Seriously easy jQuery preloader

May 31st, 2011

One of my latest projects is a site with a ton of images and the images have to all load before some JavaScript can run and the site becomes usable. Coming from Flash, my first thought was to use a preloader but I’ve never built a preloader for an HTML/CSS/JS site and I had no clue what to do. Turns out it’s really easy.

We aren’t actually going to build a preloader in the way that a Flash preloader works. Essentially, what we’re going to do is hide everything until the site is loaded. You do this by creating a div that covers the entire window, so you can’t see the site loading behind it and then when the site is completely loaded, you remove the div. We aren’t technically preloading anything, but we’re faking it and mimicking what people are used to with Flash preloaders.

For the HTML, we’ll just need a simple div at the top of our code:

<div id="preloader">
  <div id="spinner_container">
    <img src="images/logo.jpg" alt="" />
    <img id="spinner" src="images/rot.gif" alt="" />
<div id="wrapper">
  <!-- site code -->

I’ve just created a div with the id preloader which will cover the entire window, the spinner container div will just contain a logo image and a spinner gif that I’ll position in the center of the window. This way a visitor knows that something is going on and won’t just leave thinking the site doesn’t work.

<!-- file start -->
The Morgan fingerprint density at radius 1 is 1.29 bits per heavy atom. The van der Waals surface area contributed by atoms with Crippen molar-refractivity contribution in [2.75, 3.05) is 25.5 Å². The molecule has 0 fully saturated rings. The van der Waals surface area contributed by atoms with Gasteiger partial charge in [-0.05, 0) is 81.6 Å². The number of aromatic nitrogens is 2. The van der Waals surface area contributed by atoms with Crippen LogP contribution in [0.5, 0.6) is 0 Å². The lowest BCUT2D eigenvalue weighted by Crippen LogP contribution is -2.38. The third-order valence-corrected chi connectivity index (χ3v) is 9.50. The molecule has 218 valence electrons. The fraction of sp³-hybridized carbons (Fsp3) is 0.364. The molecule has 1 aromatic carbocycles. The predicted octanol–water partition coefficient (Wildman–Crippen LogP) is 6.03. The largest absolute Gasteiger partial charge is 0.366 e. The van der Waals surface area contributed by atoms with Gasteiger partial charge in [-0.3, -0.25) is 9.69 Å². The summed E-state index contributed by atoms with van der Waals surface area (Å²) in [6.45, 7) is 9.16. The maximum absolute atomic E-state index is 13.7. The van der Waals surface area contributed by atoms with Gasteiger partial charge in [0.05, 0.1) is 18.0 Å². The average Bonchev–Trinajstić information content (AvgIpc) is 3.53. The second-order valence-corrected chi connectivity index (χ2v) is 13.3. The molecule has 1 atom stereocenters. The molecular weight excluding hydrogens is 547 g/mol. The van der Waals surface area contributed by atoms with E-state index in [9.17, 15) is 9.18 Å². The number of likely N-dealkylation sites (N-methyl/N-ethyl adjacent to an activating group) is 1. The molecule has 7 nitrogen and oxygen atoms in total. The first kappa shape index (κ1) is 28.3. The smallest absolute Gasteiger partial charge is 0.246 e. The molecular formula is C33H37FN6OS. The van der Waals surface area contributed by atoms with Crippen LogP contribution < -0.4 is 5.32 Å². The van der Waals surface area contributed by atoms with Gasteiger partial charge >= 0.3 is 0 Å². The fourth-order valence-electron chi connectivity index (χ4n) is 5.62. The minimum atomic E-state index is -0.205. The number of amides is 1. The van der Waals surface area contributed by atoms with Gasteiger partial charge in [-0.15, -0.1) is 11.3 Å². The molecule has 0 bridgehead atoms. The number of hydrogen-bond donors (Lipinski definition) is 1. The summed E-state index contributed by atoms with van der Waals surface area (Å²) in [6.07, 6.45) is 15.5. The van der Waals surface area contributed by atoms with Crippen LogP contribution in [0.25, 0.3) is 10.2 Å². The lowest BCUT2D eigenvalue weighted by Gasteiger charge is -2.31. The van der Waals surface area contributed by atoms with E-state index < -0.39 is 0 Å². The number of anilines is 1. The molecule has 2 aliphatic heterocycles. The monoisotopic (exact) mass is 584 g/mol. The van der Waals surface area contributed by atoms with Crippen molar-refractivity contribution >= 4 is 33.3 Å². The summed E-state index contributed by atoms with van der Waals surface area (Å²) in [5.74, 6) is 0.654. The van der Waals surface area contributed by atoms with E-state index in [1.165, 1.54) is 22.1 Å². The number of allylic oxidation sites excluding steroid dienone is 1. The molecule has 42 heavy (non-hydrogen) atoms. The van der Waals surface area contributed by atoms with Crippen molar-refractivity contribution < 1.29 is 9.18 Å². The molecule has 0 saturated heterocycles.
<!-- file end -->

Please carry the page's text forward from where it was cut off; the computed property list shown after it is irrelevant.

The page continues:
Some CSS to make everything look right:

body {
#preloader {
#spinner_container {
  margin:250px auto;
#spinner {
  margin:20px auto;

The important things there are that the body is set to overflow to start, so that visitor can’t scroll down a white page of nothing. And the preloader div is position absolutely to the top left and it’s width and height are set to 100% so the div covers the entire window. The z-index is set to 2 in this example so that it’s on top of all the other content. If you’re using z-indexes in your CSS, you’ll have to make sure the preloader div is set to the highest position.

Next, the jQuery that makes the thing work. All five lines of it.

$(window).load(function() {
  $('#preloader').fadeOut(300, function() {

Pretty simple stuff going on here. When the window finishes loading, fade out the preloader div, then set the body’s overflow back to normal. Finally, it will remove the preloader div because we don’t need it anymore.

Like I said before, we aren’t technically preloading anything, but if you have a site that takes a while to load and looks funky while it’s loading, this is a good way to go. Most people have experienced preloaders in formats like Flash, so they’ll understand what’s going on when they visit the site. And if they come back, elements of the site will be cached and the site will load faster. I’m pretty sure there’s more complicated ways of doing this but this will get the job done and it’s crazy easy to set up.

14 Responses to Seriously easy jQuery preloader

  1. Amitabh Rout says:

    Can you please give some demo files.

  2. Ray says: